IS SPRING OVER YET? PLEASE SAY YES!
October 23, 2014
As our years increase
Our days grow longer and our nights grow shorter
until we find ourselves
greeting the dawn accompanied by citybird song
in the veriest AM.
There is a sort of songbird here
that tunes his six-note fall
of none too melodic pipes at four AM
and continues to serenade the neighborhood
At least there is a certain melodic effect – he tries!
Indeed, he does.
For several months, anticipating Spring,
I awake remembering Kipling and “On the Road to Mandalay.”
You know, where “the dawn comes up like thunder” –
only it is not “outer China cross the bay,”
it is the echoing thunder of thousands and thousands
of fat city pigeons and little grey doves
shaking the city’s sprawl, rivaling the traffic sounds
with thundering coos.
In Buenos Aires, our dawn
also comes up like thunder, whether we like it...
is found in smoking a cheap pipe of paco.
the poor man’s drug in Buenos Aires.
In the photograph in this morning’s paper
one of the twins lies abandoned on the cobbles,
hands still curved to grasp the teat.
poetryrepairs #220 16.01:008
SUE LITTLETON, notices:
The Really Big One will hit the Pacific Northwest
From The New Yorker, Annals of Seismology (July 20, 2015 Issue).
The next full-margin rupture of the Cascadia subduction zone will spell the worst natural disaster
in the history of the continent. Professor Michio Kaku says it's not a question of if, but when.
"By the time the shaking has ceased and the tsunami has receded, the region will be unrecognizable.
Kenneth Murphy, who directs FEMA's Region X, the division responsible for Oregon, Washington, Idaho,
and Alaska, says, “Our operating assumption is that everything west of Interstate 5 will be toast.”
Most people in the United States know just one fault line by name: the San Andreas, which runs nearly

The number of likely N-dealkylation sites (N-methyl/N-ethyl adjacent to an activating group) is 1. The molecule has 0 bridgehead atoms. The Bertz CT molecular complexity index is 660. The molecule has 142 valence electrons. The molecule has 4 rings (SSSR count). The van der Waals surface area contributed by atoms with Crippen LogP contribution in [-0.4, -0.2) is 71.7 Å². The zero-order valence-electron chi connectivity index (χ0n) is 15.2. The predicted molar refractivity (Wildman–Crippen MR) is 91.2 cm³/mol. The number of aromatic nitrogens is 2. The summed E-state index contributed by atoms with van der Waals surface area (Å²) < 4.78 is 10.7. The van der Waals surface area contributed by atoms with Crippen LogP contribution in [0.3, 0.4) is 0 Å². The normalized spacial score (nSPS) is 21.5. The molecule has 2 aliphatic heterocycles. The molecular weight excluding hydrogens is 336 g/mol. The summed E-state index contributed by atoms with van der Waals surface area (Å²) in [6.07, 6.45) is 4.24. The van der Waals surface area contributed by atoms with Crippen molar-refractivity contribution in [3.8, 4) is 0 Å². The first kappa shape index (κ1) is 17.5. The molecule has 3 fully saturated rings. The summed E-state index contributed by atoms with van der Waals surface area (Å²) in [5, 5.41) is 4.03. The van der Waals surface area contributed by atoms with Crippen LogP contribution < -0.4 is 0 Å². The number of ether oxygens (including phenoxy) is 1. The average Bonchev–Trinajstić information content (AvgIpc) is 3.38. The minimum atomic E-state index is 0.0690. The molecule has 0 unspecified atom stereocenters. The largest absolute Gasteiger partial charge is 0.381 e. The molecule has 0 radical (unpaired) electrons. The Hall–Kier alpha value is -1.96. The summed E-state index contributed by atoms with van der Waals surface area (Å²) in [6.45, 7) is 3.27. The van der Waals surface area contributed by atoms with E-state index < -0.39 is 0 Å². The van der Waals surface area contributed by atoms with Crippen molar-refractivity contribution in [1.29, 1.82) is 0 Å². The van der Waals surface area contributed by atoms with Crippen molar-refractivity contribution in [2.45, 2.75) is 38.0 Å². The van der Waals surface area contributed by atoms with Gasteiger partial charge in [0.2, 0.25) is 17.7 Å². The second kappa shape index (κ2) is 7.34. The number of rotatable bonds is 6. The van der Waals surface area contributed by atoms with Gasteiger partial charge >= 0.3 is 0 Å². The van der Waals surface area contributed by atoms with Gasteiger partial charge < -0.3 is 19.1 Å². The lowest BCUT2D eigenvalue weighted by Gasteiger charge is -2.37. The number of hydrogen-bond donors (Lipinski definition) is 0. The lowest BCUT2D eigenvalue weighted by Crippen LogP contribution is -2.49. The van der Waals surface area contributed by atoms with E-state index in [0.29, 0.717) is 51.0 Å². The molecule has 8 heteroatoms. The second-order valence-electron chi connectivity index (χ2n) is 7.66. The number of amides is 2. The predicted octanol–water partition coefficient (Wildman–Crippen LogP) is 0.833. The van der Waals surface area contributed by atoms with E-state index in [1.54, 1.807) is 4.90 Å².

the length of California and is perpetually rumored to be on the verge of unleashing “the big one.”
That rumor is misleading, no matter what the San Andreas ever does. Every fault line has an upper limit
to its potency, determined by its length and width, and by how far it can slip. For the San Andreas,
one of the most extensively studied and best understood fault lines in the world, that upper limit is
roughly an 8.2—a powerful earthquake, but, because the Richter scale is logarithmic, only six per cent
as strong as the 2011 event in Japan.
Just north of the San Andreas, however, lies another fault line. Known as the Cascadia subduction zone,
it runs for seven hundred miles off the coast of the Pacific Northwest, beginning near Cape Mendocino,
California, continuing along Oregon and Washington, and terminating around Vancouver Island, Canada.
The “Cascadia” part of its name comes from the Cascade Range, a chain of volcanic mountains that follow
the same course a hundred or so miles inland. The “subduction zone” part refers to a region of the planet
where one tectonic plate is sliding underneath (subducting) another. Tectonic plates are those slabs of
mantle and crust that, in their epochs-long drift, rearrange the earth’s continents and oceans. Most of
the time, their movement is slow, harmless, and all but undetectable. Occasionally, at the borders where